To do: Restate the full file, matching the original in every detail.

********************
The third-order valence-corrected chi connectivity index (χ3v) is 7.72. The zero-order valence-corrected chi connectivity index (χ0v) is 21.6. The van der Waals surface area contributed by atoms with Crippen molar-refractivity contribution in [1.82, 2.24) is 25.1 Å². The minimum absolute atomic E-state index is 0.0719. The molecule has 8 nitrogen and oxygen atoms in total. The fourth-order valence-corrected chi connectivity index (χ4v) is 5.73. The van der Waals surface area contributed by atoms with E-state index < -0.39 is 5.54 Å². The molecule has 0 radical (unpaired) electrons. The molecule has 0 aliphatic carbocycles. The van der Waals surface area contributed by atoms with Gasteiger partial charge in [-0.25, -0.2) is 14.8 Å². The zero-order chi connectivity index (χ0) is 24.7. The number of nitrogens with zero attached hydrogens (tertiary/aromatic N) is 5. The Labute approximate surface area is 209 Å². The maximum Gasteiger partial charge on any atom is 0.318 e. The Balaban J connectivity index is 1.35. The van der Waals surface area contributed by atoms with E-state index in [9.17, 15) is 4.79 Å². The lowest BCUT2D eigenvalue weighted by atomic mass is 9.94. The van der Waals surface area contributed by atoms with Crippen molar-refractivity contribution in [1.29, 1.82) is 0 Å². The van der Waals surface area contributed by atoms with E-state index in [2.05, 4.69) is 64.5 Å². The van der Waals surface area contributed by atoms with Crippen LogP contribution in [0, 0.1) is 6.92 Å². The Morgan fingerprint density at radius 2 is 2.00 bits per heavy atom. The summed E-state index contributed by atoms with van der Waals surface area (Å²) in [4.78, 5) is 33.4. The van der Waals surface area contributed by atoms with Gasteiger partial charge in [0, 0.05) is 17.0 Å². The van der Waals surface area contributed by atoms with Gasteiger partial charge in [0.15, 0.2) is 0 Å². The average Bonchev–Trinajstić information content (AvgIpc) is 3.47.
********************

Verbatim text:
The third-order valence-corrected chi connectivity index (χ3v) is 7.72. The zero-order valence-corrected chi connectivity index (χ0v) is 21.6. The van der Waals surface area contributed by atoms with Crippen molar-refractivity contribution in [1.82, 2.24) is 25.1 Å². The minimum absolute atomic E-state index is 0.0719. The molecule has 8 nitrogen and oxygen atoms in total. The fourth-order valence-corrected chi connectivity index (χ4v) is 5.73. The van der Waals surface area contributed by atoms with E-state index < -0.39 is 5.54 Å². The molecule has 0 radical (unpaired) electrons. The molecule has 0 aliphatic carbocycles. The van der Waals surface area contributed by atoms with Gasteiger partial charge in [-0.25, -0.2) is 14.8 Å². The zero-order chi connectivity index (χ0) is 24.7. The number of nitrogens with zero attached hydrogens (tertiary/aromatic N) is 5. The Labute approximate surface area is 209 Å². The maximum Gasteiger partial charge on any atom is 0.318 e. The Balaban J connectivity index is 1.35. The van der Waals surface area contributed by atoms with E-state index in [9.17, 15) is 4.79 Å². The lowest BCUT2D eigenvalue weighted by atomic mass is 9.94. The van der Waals surface area contributed by atoms with Crippen molar-refractivity contribution in [1.29, 1.82) is 0 Å². The van der Waals surface area contributed by atoms with E-state index in [2.05, 4.69) is 64.5 Å². The van der Waals surface area contributed by atoms with Crippen LogP contribution in [0, 0.1) is 6.92 Å². The Morgan fingerprint density at radius 2 is 2.00 bits per heavy atom. The summed E-state index contributed by atoms with van der Waals surface area (Å²) in [4.78, 5) is 33.4. The van der Waals surface area contributed by atoms with Gasteiger partial charge in [0, 0.05) is 17.0 Å². The van der Waals surface area contributed by atoms with Gasteiger partial charge in [0.15, 0.2) is 0 Å². The average Bonchev–Trinajstić information content (AvgIpc) is 3.47.